In March 2016 when the results of the Slovakia’s national election came, a surprise (shock, rather) was waiting for a lot of people. For the first time in the nation’s history, an openly neo-Nazi party won seats in the nation’s parliament. The party, whose name can be roughly translated to English as People’s Party-Our Slovakia, is led by Marian Kotleba, a person who is known for his far-right wing views.
The skin-headed man, who considers NATO as a criminal organization, believes western democracy as a propagator of “dangerous sects and sexual deviations”, has called for the creation of a militia aimed at protecting the ethnic Slovaks. In other words, Marian Kotleba’s party is everything a liberal western democracy is afraid of.
However to political observers worldwide Kotleba’s victory came as no surprise, but rather as a part of alarger story unfolding throughout Europe. Since the 2008 financial crisis, far-right wing parties have been gaining support across Europe. Using the people’s discontent with the social and economic systemin the post-2008 period, a large number of these parties have been successful in mobilizing people under their banners. Kotleba’s party in Slovakia, Golden Dawn in Greece, Jobbik in Hungary, Front National in France – are all a part of this growing fabric.
All these parties share a very similar story. The ideologies these parties stand for have always enjoyed a loyal support base – a very minute fragment of the population. However, the recent increase in their popularity can be traced to two reasons. One, the 2008 financial crisis. When the economic catastrophe happened in 2008, its shockwaves were felt throughout the planet. Europe was no exception. The numerous jobs that were lost, coupled with the already prevalent unemployment in the society and the difficulty to avail and access several social opportunities for certain sections made many people look for alternative politics. A significant chunk of this population switched to far-right wing parties.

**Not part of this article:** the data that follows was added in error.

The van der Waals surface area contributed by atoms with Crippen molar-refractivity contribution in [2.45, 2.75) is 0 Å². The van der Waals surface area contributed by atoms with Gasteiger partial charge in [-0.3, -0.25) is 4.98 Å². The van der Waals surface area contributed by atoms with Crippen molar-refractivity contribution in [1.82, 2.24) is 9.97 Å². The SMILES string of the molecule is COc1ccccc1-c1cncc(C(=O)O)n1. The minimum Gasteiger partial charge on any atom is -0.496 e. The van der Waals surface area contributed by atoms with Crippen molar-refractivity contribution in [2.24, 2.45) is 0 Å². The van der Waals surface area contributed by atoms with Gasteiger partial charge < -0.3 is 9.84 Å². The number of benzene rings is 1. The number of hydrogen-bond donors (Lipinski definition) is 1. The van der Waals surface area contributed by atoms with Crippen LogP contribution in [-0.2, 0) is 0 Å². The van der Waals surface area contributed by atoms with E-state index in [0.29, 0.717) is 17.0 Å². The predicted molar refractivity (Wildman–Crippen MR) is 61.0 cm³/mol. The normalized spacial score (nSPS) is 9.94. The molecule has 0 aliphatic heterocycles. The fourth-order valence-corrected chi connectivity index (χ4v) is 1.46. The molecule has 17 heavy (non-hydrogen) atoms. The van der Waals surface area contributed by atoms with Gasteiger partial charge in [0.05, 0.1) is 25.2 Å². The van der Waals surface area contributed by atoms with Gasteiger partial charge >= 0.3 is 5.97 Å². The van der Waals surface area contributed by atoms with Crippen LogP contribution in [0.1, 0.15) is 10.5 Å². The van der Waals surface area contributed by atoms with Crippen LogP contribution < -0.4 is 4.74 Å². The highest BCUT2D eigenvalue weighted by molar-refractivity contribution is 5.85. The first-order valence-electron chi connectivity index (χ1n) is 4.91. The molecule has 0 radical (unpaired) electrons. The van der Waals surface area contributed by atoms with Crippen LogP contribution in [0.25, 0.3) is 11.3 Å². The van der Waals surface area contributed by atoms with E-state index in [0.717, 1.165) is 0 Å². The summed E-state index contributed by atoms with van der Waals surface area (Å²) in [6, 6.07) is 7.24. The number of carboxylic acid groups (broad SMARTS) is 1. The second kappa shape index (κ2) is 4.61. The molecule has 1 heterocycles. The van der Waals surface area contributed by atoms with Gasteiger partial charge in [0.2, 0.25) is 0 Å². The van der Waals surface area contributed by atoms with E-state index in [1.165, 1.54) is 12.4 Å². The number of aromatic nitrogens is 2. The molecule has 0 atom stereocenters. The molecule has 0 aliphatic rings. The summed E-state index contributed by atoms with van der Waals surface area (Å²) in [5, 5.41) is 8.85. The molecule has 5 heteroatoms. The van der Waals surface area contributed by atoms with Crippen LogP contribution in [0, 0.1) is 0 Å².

The second driving factor began happening with the onset of Arab Spring around 2011. The bloody crisis in the Middle East displaced thousands of people, many of whom entered Europe as refugees. This acted as the perfect catalyst for neo-Nazis in Europe to increase their political support base by furthering their much-used rallying cry against immigrants: “They’re gonna take away your jobs.” And indeed when refugees and immigration became the focal point of European politics in the years following 2011, the support for these far-right establishments increased exponentially.
This resurrection of the far-right in Europe has concerned many. And that is not at all surprising, given that we’re talking about a continent that still bears the scars of holocaust. As always, this neo-Nazi establishment has arrived with all those stuff that makes the liberal democrat run for cover. In France, the founder of Front National has suggested releasing Ebola virus on migrants. In Greece, Golden Dawn ran in 2012 elections under the slogan “So we can rid this land of filth”. And so it goes.
Many of these parties refuse to use the term ‘neo-Nazi’, although they’re okay with ‘far-right’. Their rallying cries often include demands that call for a total or near-fascist society ethnically homogeneous society. Although scorned and attacked by both left and centrist parties throughout Europe, if the present trend continues, these neo-Nazi parties would soon reach that position form where they would have a significant say in deciding the socio-economic trajectory of this planet.
Whether that is possible, and if it is, what its implications would be, might be the topic for a future article. But the swastika is back.
Written By: Richik Bandhyopadhyay